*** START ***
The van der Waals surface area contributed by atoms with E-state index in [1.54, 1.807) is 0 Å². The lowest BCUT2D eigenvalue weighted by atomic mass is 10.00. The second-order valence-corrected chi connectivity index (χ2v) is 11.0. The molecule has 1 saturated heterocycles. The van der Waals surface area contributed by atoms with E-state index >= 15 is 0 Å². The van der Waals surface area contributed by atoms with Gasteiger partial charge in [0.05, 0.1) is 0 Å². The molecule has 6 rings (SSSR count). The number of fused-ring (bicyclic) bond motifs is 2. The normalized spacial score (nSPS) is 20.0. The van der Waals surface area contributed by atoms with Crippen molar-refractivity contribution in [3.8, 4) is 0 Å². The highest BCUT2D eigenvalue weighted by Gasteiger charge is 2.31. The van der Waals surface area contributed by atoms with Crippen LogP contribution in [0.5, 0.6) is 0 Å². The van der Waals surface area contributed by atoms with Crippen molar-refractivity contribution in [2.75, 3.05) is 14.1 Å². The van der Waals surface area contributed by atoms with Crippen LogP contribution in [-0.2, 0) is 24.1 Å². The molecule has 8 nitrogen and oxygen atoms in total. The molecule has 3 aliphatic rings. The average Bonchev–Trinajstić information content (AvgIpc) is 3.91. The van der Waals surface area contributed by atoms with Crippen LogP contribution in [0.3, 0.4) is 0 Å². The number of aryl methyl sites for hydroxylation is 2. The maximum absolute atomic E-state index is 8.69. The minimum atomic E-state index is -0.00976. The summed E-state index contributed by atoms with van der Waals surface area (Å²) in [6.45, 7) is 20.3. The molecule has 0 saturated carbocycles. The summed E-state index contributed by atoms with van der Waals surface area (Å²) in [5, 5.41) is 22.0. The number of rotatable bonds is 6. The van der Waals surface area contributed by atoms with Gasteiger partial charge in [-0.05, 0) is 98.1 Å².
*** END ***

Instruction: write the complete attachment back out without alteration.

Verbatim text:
The van der Waals surface area contributed by atoms with E-state index in [1.54, 1.807) is 0 Å². The lowest BCUT2D eigenvalue weighted by atomic mass is 10.00. The second-order valence-corrected chi connectivity index (χ2v) is 11.0. The molecule has 1 saturated heterocycles. The van der Waals surface area contributed by atoms with E-state index >= 15 is 0 Å². The van der Waals surface area contributed by atoms with Gasteiger partial charge in [0.05, 0.1) is 0 Å². The molecule has 6 rings (SSSR count). The number of fused-ring (bicyclic) bond motifs is 2. The normalized spacial score (nSPS) is 20.0. The van der Waals surface area contributed by atoms with Crippen molar-refractivity contribution in [3.8, 4) is 0 Å². The highest BCUT2D eigenvalue weighted by Gasteiger charge is 2.31. The van der Waals surface area contributed by atoms with Crippen LogP contribution in [0.5, 0.6) is 0 Å². The van der Waals surface area contributed by atoms with Crippen molar-refractivity contribution in [2.75, 3.05) is 14.1 Å². The van der Waals surface area contributed by atoms with Crippen LogP contribution in [-0.2, 0) is 24.1 Å². The molecule has 8 nitrogen and oxygen atoms in total. The molecule has 3 aliphatic rings. The average Bonchev–Trinajstić information content (AvgIpc) is 3.91. The van der Waals surface area contributed by atoms with Crippen LogP contribution in [0.3, 0.4) is 0 Å². The number of aryl methyl sites for hydroxylation is 2. The maximum absolute atomic E-state index is 8.69. The minimum atomic E-state index is -0.00976. The summed E-state index contributed by atoms with van der Waals surface area (Å²) in [6.45, 7) is 20.3. The molecule has 0 saturated carbocycles. The summed E-state index contributed by atoms with van der Waals surface area (Å²) in [5, 5.41) is 22.0. The number of rotatable bonds is 6. The van der Waals surface area contributed by atoms with Gasteiger partial charge in [-0.05, 0) is 98.1 Å².